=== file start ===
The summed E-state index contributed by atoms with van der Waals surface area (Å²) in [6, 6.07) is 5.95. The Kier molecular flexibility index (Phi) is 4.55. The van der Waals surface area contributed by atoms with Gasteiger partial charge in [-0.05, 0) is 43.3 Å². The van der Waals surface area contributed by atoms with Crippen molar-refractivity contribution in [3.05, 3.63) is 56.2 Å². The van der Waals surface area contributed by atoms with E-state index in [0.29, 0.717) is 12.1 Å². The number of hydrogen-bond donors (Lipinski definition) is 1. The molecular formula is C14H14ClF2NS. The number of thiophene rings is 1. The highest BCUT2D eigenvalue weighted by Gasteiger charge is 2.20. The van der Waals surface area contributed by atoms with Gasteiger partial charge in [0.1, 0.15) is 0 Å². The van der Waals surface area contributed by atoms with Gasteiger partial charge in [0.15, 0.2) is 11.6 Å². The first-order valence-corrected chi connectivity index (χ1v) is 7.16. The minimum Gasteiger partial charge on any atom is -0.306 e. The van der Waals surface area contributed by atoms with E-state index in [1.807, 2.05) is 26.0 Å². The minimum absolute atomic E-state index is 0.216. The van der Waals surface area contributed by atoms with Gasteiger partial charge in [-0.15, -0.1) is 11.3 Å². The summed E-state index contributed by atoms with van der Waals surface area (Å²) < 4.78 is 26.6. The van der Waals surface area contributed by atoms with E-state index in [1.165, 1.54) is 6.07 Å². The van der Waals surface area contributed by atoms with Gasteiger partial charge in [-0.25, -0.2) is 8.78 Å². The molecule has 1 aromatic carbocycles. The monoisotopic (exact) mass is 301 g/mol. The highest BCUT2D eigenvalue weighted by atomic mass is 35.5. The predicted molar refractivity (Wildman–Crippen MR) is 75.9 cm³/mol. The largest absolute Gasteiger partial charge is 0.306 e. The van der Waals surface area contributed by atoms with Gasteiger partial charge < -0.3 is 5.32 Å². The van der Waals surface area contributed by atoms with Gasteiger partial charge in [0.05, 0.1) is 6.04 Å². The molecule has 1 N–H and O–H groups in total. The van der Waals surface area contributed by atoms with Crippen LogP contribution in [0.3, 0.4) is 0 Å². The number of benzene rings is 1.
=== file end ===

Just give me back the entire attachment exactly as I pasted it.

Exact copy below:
The summed E-state index contributed by atoms with van der Waals surface area (Å²) in [6, 6.07) is 5.95. The Kier molecular flexibility index (Phi) is 4.55. The van der Waals surface area contributed by atoms with Gasteiger partial charge in [-0.05, 0) is 43.3 Å². The van der Waals surface area contributed by atoms with Crippen molar-refractivity contribution in [3.05, 3.63) is 56.2 Å². The van der Waals surface area contributed by atoms with E-state index in [0.29, 0.717) is 12.1 Å². The number of hydrogen-bond donors (Lipinski definition) is 1. The molecular formula is C14H14ClF2NS. The number of thiophene rings is 1. The highest BCUT2D eigenvalue weighted by Gasteiger charge is 2.20. The van der Waals surface area contributed by atoms with Gasteiger partial charge in [0.1, 0.15) is 0 Å². The van der Waals surface area contributed by atoms with Gasteiger partial charge in [0.15, 0.2) is 11.6 Å². The first-order valence-corrected chi connectivity index (χ1v) is 7.16. The minimum Gasteiger partial charge on any atom is -0.306 e. The van der Waals surface area contributed by atoms with E-state index in [1.807, 2.05) is 26.0 Å². The minimum absolute atomic E-state index is 0.216. The van der Waals surface area contributed by atoms with Gasteiger partial charge in [-0.15, -0.1) is 11.3 Å². The summed E-state index contributed by atoms with van der Waals surface area (Å²) < 4.78 is 26.6. The van der Waals surface area contributed by atoms with E-state index in [1.165, 1.54) is 6.07 Å². The van der Waals surface area contributed by atoms with Gasteiger partial charge in [-0.25, -0.2) is 8.78 Å². The molecule has 1 aromatic carbocycles. The monoisotopic (exact) mass is 301 g/mol. The highest BCUT2D eigenvalue weighted by atomic mass is 35.5. The predicted molar refractivity (Wildman–Crippen MR) is 75.9 cm³/mol. The largest absolute Gasteiger partial charge is 0.306 e. The van der Waals surface area contributed by atoms with Gasteiger partial charge < -0.3 is 5.32 Å². The van der Waals surface area contributed by atoms with Gasteiger partial charge in [0.05, 0.1) is 6.04 Å². The molecule has 1 N–H and O–H groups in total. The van der Waals surface area contributed by atoms with Crippen LogP contribution in [0.3, 0.4) is 0 Å². The number of benzene rings is 1.